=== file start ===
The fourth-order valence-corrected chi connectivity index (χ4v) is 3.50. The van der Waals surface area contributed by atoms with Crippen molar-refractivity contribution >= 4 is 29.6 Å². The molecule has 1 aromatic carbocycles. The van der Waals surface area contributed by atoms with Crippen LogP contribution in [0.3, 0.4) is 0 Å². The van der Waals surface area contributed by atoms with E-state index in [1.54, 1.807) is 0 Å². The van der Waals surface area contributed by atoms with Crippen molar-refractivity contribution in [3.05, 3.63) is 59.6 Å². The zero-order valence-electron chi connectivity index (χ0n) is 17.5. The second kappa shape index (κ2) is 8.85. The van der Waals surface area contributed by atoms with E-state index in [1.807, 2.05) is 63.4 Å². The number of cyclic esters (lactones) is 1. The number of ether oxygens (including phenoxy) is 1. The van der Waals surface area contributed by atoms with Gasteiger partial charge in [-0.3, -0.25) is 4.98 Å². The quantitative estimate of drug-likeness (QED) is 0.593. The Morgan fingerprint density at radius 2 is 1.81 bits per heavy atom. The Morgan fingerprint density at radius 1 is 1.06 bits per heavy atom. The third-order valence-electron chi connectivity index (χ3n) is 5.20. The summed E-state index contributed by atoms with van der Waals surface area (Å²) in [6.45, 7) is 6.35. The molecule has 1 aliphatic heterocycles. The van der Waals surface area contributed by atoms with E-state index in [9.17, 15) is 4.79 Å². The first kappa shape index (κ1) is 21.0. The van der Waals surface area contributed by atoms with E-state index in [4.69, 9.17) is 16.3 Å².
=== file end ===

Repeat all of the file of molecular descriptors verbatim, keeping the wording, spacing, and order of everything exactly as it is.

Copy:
The fourth-order valence-corrected chi connectivity index (χ4v) is 3.50. The van der Waals surface area contributed by atoms with Crippen molar-refractivity contribution >= 4 is 29.6 Å². The molecule has 1 aromatic carbocycles. The van der Waals surface area contributed by atoms with Crippen LogP contribution in [0.3, 0.4) is 0 Å². The van der Waals surface area contributed by atoms with E-state index in [1.54, 1.807) is 0 Å². The van der Waals surface area contributed by atoms with Crippen molar-refractivity contribution in [3.05, 3.63) is 59.6 Å². The zero-order valence-electron chi connectivity index (χ0n) is 17.5. The second kappa shape index (κ2) is 8.85. The van der Waals surface area contributed by atoms with E-state index in [1.807, 2.05) is 63.4 Å². The number of cyclic esters (lactones) is 1. The number of ether oxygens (including phenoxy) is 1. The van der Waals surface area contributed by atoms with Gasteiger partial charge in [-0.3, -0.25) is 4.98 Å². The quantitative estimate of drug-likeness (QED) is 0.593. The Morgan fingerprint density at radius 2 is 1.81 bits per heavy atom. The Morgan fingerprint density at radius 1 is 1.06 bits per heavy atom. The third-order valence-electron chi connectivity index (χ3n) is 5.20. The summed E-state index contributed by atoms with van der Waals surface area (Å²) in [6.45, 7) is 6.35. The molecule has 1 aliphatic heterocycles. The van der Waals surface area contributed by atoms with E-state index in [9.17, 15) is 4.79 Å². The first kappa shape index (κ1) is 21.0. The van der Waals surface area contributed by atoms with E-state index in [4.69, 9.17) is 16.3 Å².